Re: [RFC PATCH] sched: find the latest idle cpu

From: Daniel Lezcano
Date: Thu Jan 16 2014 - 06:03:24 EST

On 01/15/2014 03:37 PM, Alex Shi wrote:
On 01/15/2014 03:35 PM, Peter Zijlstra wrote:
On Wed, Jan 15, 2014 at 12:07:59PM +0800, Alex Shi wrote:
Currently we just try to find least load cpu. If some cpus idled,
we just pick the first cpu in cpu mask.

In fact we can get the interrupted idle cpu or the latest idled cpu,
then we may get the benefit from both latency and power.
The selected cpu maybe not the best, since other cpu may be interrupted
during our selecting. But be captious costs too much.

No, we should not do anything like this without first integrating

At which point we have a sane view of the idle states and can make a
sane choice between them.


Any comments to make it better?

Hi Alex,

it is a nice optimization attempt but I agree with Peter we should focus on integrating cpuidle.

The question is "how do we integrate cpuidle ?"

IMHO, the main problem are the governors, especially the menu governor.

The menu governor tries to predict the events per cpu. This approach which gave us a nice benefit for the power saving may not fit well for the scheduler.

I think we can classify the events in three categories:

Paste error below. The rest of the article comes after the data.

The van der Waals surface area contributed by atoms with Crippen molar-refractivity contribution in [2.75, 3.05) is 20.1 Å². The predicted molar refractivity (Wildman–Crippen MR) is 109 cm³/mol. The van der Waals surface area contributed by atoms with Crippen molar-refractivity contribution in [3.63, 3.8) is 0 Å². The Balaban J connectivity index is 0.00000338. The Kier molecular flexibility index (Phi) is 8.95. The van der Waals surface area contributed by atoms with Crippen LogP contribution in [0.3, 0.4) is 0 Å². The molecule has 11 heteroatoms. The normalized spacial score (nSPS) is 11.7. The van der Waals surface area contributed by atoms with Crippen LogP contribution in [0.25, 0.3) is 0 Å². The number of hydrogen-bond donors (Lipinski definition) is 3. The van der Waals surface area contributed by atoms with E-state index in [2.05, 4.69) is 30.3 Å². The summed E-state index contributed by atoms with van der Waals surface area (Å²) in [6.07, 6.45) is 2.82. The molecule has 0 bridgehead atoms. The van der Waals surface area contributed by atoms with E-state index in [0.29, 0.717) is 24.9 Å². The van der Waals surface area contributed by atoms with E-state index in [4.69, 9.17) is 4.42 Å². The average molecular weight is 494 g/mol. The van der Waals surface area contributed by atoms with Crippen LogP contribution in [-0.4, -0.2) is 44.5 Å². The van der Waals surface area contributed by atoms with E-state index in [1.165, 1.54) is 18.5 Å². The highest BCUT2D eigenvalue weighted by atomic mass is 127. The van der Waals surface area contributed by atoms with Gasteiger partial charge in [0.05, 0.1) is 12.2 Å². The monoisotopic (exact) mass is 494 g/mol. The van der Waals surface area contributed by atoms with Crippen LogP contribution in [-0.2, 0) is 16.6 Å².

1. fully predictable (timers)
2. partially predictable (eg. MMC, sdd or network)
3. unpredictable (eg. keyboard, network ingress after quiescent period)

The menu governor mix 2 and 3 with statistics and a performance multiplier to reach shallow states based on heuristic and experimentation for a specific platform.

I was wondering if we shouldn't create a per task io latency tracking.

Mostly based on io_schedule and io_schedule_timeout, we track the latency for each task for each device, keeping up to date a rb-tree where the left-most leaf is the minimum latency for all the tasks running on a specific cpu. That allows better tracking when moving tasks across cpus.

With this approach, we have something consistent with the per load task tracking.

This io latency tracking gives us the next wake up event we can inject to the cpuidle framework directly. That removes all the code related to the menu governor statistics based on IO events and simplify a lot the menu governor code. So we replaced a piece of the cpuidle code by a scheduler code which I hope could be better for prediction, leading to a part of integration.

In order to finish integrating the cpuidle framework in the scheduler, there are pending questions about the impact in the current design.

Peter or Ingo, if you have time, could you have a look at the email I sent previously [1] ?


-- Daniel


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